General Assembly session opens in Richmond
Supporters of the Equal Rights Amendment formed the welcoming committee, as lawmakers returned to the State Capitol Wednesday morning.
Leaders of the House of the Delegates and State Senate laid the groundwork for a 46-day session that will consider more than 2000 bills, including the Democratic proposal to repeal the state's Voter ID law.
"People want to be able to vote," Northam said this week. "We want to encourage the importance of every vote being counted and everybody being able to participate in the election process."
The session ahead will also include recommendations of the school safety task force appointed by the Republican Speaker of the House.
"We want to empower schools, especially help them with school safety," Cox said in an interview with Richmond television station WWBT. "We had a special task force on school safety coming out of Parkland. We had 24 great recommendations."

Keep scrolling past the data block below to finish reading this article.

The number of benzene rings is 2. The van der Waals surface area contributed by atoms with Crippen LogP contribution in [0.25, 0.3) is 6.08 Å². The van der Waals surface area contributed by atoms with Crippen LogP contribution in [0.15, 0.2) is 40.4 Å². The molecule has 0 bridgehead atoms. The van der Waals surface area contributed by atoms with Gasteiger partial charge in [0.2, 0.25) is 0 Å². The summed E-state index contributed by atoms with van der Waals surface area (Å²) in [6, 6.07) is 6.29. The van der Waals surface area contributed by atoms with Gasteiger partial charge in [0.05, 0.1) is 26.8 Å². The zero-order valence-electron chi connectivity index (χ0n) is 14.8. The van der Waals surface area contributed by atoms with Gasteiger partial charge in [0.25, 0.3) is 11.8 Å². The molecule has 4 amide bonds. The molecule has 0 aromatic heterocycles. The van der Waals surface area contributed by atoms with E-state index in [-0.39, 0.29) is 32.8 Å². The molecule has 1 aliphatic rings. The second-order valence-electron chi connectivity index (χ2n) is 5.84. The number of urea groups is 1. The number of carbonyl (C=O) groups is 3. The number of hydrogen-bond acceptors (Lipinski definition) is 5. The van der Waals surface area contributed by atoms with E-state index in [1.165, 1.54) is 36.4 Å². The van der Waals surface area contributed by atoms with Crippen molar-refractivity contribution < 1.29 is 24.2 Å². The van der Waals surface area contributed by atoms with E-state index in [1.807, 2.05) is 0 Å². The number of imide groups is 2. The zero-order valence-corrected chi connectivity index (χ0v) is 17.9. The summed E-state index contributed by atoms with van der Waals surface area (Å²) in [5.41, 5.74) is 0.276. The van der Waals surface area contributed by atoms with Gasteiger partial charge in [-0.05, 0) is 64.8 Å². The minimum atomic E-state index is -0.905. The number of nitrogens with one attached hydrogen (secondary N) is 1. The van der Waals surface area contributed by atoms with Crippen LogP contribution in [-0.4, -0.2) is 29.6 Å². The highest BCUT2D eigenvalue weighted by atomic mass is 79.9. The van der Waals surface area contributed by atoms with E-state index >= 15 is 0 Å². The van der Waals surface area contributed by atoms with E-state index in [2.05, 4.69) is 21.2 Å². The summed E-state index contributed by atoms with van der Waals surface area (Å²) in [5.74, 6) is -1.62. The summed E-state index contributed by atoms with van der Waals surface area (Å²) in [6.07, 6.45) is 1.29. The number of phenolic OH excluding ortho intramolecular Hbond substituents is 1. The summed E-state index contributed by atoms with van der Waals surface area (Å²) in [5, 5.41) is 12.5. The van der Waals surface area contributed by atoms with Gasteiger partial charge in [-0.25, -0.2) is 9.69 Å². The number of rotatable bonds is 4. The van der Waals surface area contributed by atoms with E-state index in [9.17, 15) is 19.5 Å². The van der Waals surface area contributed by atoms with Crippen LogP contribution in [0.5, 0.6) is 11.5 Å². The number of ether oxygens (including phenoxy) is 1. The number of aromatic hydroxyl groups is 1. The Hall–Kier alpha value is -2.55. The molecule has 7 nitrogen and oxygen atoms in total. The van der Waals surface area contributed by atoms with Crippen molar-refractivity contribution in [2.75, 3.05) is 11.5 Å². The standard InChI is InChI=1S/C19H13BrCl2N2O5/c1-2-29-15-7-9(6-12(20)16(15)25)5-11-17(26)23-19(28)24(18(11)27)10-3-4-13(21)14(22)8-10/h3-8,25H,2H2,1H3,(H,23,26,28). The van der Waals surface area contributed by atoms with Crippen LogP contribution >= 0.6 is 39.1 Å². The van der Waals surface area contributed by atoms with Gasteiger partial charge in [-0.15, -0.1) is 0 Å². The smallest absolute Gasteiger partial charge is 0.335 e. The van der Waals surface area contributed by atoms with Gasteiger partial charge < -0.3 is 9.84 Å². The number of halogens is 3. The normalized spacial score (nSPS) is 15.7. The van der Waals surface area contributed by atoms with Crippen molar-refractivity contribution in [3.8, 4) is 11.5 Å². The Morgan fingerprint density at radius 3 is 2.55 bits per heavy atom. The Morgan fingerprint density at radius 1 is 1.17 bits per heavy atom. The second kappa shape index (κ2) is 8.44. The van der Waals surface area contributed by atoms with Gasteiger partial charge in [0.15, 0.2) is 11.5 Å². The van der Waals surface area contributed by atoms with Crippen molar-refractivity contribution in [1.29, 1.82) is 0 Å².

And with General Assembly elections on tap later this year, major fights could develop on many fronts, including tax policy and state spending, marijuana reform and proposals that would expand gambling in Virginia.
The Virginia General Assembly is the oldest continuously-elected governing body in North America. As the 2019 session began, lawmakers marked the anniversary of the first assembly in Jamestown 400 years ago.